Ward Prepares to Answer the Critics

It's not often that a high second-round pick feels he has something to prove, but new Browns safety T.J. Ward feels that's very much the case. Despite all the criticism of their pick, the Browns braintrust feels Ward will prove them right...

Normally a story on a rookie determined to prove his critics wrong is about a player taken late in the draft determined to prove he should have been taken higher.

With Browns' safety T.J. Ward, it's just the opposite. The Browns picked Ward 38th in the draft last month. Virtually every draft analyst had Ward as a third round pick or lower. NFLDraftScout.com ranked Ward as the 95th best player in the draft.

"I respect everybody's opinion," coach Eric Mangini said after the Browns concluded their minicamp. "Sometime late in the season they'll have if the draft was held today, who would have gone where.

"Why does Tom Brady go in the sixth round? You try to take the guesswork out of it, but it's people. You do the best you can to get the right choices."

The Browns had to get a safety out of the draft. Eric Berry was drafted by the Chiefs two spots before the Browns drafted cornerback Joe Haden seventh overall. In selecting Haden the Browns passed on safety Earl Thomas, who went 14th to the Seahawks.

The Browns' next pick after selecting 38th overall was the 71st pick, which was eventually traded to the Eagles along with two fifth-round choices for the 59th pick, which was used on running back Montario Hardesty.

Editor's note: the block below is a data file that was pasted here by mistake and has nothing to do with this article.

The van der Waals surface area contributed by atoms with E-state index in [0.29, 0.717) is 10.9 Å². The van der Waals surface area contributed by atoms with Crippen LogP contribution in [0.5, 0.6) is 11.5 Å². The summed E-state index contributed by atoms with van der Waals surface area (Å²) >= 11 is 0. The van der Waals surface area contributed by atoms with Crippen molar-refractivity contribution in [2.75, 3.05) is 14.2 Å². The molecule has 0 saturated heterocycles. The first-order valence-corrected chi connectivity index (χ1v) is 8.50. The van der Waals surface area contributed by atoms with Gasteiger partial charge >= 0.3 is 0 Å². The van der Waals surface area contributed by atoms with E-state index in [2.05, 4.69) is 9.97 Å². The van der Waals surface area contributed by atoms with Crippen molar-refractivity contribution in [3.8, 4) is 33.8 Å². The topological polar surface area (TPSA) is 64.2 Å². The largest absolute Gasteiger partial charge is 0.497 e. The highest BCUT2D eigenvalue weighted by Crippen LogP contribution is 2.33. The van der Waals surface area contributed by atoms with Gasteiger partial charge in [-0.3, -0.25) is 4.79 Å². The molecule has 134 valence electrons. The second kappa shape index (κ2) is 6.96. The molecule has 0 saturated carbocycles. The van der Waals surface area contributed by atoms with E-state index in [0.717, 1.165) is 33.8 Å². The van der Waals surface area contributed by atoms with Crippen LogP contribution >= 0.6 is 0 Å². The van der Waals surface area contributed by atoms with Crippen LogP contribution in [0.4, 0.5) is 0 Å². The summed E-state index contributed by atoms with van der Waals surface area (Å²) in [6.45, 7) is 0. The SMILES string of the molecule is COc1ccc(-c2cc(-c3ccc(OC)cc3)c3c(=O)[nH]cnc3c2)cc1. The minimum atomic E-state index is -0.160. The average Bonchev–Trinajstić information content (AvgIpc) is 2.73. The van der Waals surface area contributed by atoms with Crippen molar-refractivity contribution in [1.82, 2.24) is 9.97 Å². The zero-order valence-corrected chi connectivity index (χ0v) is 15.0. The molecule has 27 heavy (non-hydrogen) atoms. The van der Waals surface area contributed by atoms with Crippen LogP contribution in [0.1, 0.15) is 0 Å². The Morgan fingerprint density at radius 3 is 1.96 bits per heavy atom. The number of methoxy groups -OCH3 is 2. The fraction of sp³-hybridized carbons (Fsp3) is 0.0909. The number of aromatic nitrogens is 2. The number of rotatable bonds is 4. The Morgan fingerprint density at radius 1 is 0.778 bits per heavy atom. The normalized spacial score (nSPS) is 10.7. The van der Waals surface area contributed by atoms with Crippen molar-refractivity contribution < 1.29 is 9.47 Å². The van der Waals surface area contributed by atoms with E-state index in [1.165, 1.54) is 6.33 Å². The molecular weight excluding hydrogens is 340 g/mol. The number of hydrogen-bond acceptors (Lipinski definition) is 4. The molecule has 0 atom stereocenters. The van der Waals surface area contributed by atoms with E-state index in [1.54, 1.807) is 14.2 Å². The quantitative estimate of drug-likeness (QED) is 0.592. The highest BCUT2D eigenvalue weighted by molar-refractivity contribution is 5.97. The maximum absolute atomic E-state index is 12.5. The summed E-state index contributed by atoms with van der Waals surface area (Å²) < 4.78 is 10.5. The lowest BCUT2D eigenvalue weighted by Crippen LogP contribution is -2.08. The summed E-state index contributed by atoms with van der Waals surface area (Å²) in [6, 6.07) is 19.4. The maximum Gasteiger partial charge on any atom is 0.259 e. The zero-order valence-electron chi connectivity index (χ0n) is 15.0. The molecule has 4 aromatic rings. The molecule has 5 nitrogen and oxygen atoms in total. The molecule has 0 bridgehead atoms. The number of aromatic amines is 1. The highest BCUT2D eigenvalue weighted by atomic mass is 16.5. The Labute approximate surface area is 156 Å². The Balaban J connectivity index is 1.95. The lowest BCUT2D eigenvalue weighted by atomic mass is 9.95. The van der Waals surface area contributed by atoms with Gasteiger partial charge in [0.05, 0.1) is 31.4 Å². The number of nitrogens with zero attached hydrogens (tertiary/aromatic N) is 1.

Taylor Mays, a free safety from Southern Cal, was passed over in favor of Ward. Mays was drafted 11 picks later by the 49ers.

"When I looked at (Ward) and spent time with him (before the draft) he reminded me a lot of Lawyer Milloy," Mangini said. "I think he's got outstanding instincts in the running game. He's one of these guys that can navigate through traffic and it's almost like the blockers don't exist. Very rarely does he miss tackles.

"I don't want to throw the black cat on him because everybody misses tackles in the secondary at some point, but he's very good in that area and I like that a lot about him."

Pro Football Weekly had a different opinion in its scouting report on Ward: "Is not a fundamental tackler. Misses too many in search of the kill shot and needs to wrap up consistently."

Ward, 5-11, 211 pounds and barrel-chested, did not start in high school until his senior year. Three games into the season he suffered a ruptured left patellar tendon. He earned a starting job at cornerback as a freshman as a walk-on at Oregon in 2006, but tore his left MCL. Six weeks later he needed another operation on the same knee. In 2007 he played in all 13 games without a start. Blood was drained from his knee every two weeks. He started all 13 games in 2008, and then last season the injury jinx bit again. He missed five games with a sprained ankle.

The Browns are counting on Ward to help stabilize the back end of the defense. Last year four players started at free safety. Brodney Pool, now playing for the Jets, started 10 games. Hank Poteat started one, Mike Furrey two and Mike Adams three games.

"Football is a physical game," Ward said. "Injuries are part of it. Injuries are not on my mind when I play.

"Hopefully I'll prove (the critics) wrong. I make the most of the opportunities that present themselves. If a receiver is coming across the middle it's my job to separate him from the ball. That's what I try to do every time I make a tackle. Every tackle isn't going to be a big one."

Ward made 193 tackles in his college career. He forced four fumbles in 2008 when he made 101 tackles.

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